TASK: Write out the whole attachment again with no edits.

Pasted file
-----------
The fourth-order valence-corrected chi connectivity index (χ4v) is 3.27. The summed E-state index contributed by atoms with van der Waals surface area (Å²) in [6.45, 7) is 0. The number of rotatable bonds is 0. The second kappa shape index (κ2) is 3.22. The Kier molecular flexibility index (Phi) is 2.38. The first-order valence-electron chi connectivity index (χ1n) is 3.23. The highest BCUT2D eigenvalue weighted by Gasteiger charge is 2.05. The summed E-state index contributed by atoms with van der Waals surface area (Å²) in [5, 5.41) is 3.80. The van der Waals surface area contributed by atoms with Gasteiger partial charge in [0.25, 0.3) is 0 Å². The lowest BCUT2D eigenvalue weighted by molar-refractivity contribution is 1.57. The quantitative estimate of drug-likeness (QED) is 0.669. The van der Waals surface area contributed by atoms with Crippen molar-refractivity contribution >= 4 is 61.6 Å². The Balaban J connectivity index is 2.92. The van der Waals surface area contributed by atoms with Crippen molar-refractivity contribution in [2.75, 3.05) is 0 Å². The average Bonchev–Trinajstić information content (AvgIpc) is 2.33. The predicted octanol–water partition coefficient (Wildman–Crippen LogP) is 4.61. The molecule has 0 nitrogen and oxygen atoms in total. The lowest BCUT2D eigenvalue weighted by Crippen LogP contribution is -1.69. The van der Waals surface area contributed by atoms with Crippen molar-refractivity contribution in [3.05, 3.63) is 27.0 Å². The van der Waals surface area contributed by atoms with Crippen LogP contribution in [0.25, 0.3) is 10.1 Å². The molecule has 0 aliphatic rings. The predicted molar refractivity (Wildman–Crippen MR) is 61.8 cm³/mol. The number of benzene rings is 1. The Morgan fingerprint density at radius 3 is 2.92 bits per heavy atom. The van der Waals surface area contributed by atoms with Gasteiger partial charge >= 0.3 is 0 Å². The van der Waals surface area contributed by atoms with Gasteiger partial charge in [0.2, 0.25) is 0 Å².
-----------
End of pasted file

The fourth-order valence-corrected chi connectivity index (χ4v) is 3.27. The summed E-state index contributed by atoms with van der Waals surface area (Å²) in [6.45, 7) is 0. The number of rotatable bonds is 0. The second kappa shape index (κ2) is 3.22. The Kier molecular flexibility index (Phi) is 2.38. The first-order valence-electron chi connectivity index (χ1n) is 3.23. The highest BCUT2D eigenvalue weighted by Gasteiger charge is 2.05. The summed E-state index contributed by atoms with van der Waals surface area (Å²) in [5, 5.41) is 3.80. The van der Waals surface area contributed by atoms with Gasteiger partial charge in [0.25, 0.3) is 0 Å². The lowest BCUT2D eigenvalue weighted by molar-refractivity contribution is 1.57. The quantitative estimate of drug-likeness (QED) is 0.669. The van der Waals surface area contributed by atoms with Crippen molar-refractivity contribution >= 4 is 61.6 Å². The Balaban J connectivity index is 2.92. The van der Waals surface area contributed by atoms with Crippen molar-refractivity contribution in [2.75, 3.05) is 0 Å². The average Bonchev–Trinajstić information content (AvgIpc) is 2.33. The predicted octanol–water partition coefficient (Wildman–Crippen LogP) is 4.61. The molecule has 0 nitrogen and oxygen atoms in total. The lowest BCUT2D eigenvalue weighted by Crippen LogP contribution is -1.69. The van der Waals surface area contributed by atoms with Crippen molar-refractivity contribution in [3.05, 3.63) is 27.0 Å². The van der Waals surface area contributed by atoms with Crippen LogP contribution in [0.25, 0.3) is 10.1 Å². The molecule has 0 aliphatic rings. The predicted molar refractivity (Wildman–Crippen MR) is 61.8 cm³/mol. The number of benzene rings is 1. The Morgan fingerprint density at radius 3 is 2.92 bits per heavy atom. The van der Waals surface area contributed by atoms with Gasteiger partial charge >= 0.3 is 0 Å². The van der Waals surface area contributed by atoms with Gasteiger partial charge in [0.2, 0.25) is 0 Å².